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BenQ BL3200PT: Bigger Is Better

BenQ BL3200PT Review: A 32-Inch AMVA Monitor At 2560x1440
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Every few years, it seems like the typical screen size increases a couple of clicks. Rather than progressing slowly, the jump hits all at once. Not long ago, 19-inch displays were the norm, sporting 4:3 aspect ratios. With the advent of widescreen configurations, 22- and 24-inch 16:9 monitors took over as the market leaders. Now 27 inches is the go-to measurement for enthusiasts. But that extra area is accompanied by a problem. A resolution of 1920x1080 is just too coarse to render text and images smoothly without visible pixilation.

Remember that 92 ppi number we mentioned at the beginning of today's story? That seems to be a sweet spot. It works fine at 24 inches if your screen is FHD. You won’t discern individual pixels, but you’ll be quickly wishing for more screen real estate. Moving up to 2560x1440 at 27 inches increases density to 109 ppi. That’s great for gaming and photo work. However, text and small objects become difficult to see for many users.

Getting back to 92 ppi without giving up a large Windows desktop means a 32-inch diagonal size. BenQ is the first to acknowledge this with an actual product. In our opinion, the BL3200PT should be a trend-setter, and we hope it will be. Using the monitor is an absolute pleasure. It allows you to sit at a comfortable distance away and read text on-screen without straining (or relying on Windows' blurry scaling).

AMVA is a fairly new panel technology and it really impresses with a high native contrast ratio. Measurements of over 2000 to 1 are rare in the world of desktop computer monitors. Prior to this review, we praised any screen that could top 1000 to 1. The BL3200PT just raised our bar.

The only flaw we encountered was weak gamma performance. Extra contrast obviously presents a challenge to engineers using AMVA in their products. We were able to get to 2.3 on the lightest possible preset, but there’s definitely room for improvement. Plus, we discovered it has an effect on color saturations below 100 percent. The gamut measurements can certainly be made better, we think.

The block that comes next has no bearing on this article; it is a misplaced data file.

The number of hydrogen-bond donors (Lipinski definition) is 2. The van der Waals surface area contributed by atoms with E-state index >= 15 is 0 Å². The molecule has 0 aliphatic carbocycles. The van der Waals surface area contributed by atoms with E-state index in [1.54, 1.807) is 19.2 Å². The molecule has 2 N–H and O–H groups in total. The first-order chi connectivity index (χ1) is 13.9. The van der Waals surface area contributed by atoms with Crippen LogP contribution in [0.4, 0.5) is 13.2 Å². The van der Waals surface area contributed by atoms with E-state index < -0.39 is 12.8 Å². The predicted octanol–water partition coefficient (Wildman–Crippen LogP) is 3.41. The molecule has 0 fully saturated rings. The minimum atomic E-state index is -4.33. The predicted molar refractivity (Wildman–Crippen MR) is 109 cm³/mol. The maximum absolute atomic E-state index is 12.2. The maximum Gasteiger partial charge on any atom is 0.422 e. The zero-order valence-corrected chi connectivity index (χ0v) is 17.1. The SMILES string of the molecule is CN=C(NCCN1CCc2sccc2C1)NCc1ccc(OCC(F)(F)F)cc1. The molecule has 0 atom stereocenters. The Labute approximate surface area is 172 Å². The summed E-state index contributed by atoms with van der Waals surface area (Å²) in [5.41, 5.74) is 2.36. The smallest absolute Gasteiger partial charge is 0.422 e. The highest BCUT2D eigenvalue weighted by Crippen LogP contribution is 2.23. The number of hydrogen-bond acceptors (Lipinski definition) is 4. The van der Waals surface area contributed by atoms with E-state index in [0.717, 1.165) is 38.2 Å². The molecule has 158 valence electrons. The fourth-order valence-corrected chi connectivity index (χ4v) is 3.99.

On the good side, light bleed and color shift issues plaguing past VA panels have been eliminated in the BL3200PT. We obtained some of our best results in the field tests, both for luminance and color uniformity. And our photos show that BenQ comes pretty close to IPS in off-axis image quality. After a quick and easy calibration, the grayscale results were close to pro-level, and most of the color saturation flaws were repaired.

Thanks to its fantastic contrast, image quality easily merits a rating of stunning. Not only does this monitor's sheer size inspire awe, but the depth and detail must be seen to be fully appreciated. LCD panels have a long way to go to match the contrast performance of plasma and OLED screens, but the BL3200PT takes a large step forward in the computer monitor category.

We’ll wrap up by mentioning this monitor’s terrific value. At a street price of around $800, it isn’t that much more expensive than rank-and-file 27-inch models. Its performance is equal to or better than all but the most expensive professional products, and the BL3200PT completely outclasses everything in the contrast department. Gamers even get slightly better response and lag than most 60 Hz IPS screens.

If you have the space and the budget, BenQ's BL3200PT is the only monitor of its kind available now. We certainly enjoyed using and testing this monitor, and we think it merits serious consideration if you're shopping for a big screen.

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  • 2 Hide
    npyrhone , August 26, 2014 8:21 AM
    "Remember that 92 ppi number we mentioned at the beginning of today's story? That seems to be a sweet spot. It works fine at 24 inches if your screen is FHD. You won’t discern individual pixels, but you’ll be quickly wishing for more screen real estate. Moving up to 2560x1440 at 27 inches increases density to 109 ppi. That’s great for gaming and photo work. However, text and small objects become difficult to see for many users."

    I can't understand why I would need a monitor with lower pixel density? Why not just zoom the text a notch in your word processor or whatever software you are using? Of two otherwise similar monitors I would always choose the one with higher PPI, even if I used it only for word processing.
  • 0 Hide
    kid-mid , August 26, 2014 8:24 AM
    I rather have the 27" QNIX Evo II 1440p for $300 or the ROG Swift for $600.
    The days of 60Hz are almost over with..
  • 0 Hide
    moogleslam , August 26, 2014 8:34 AM
    Quote:
    I rather have the 27" QNIX Evo II 1440p for $300 or the ROG Swift for $600.
    The days of 60Hz are almost over with..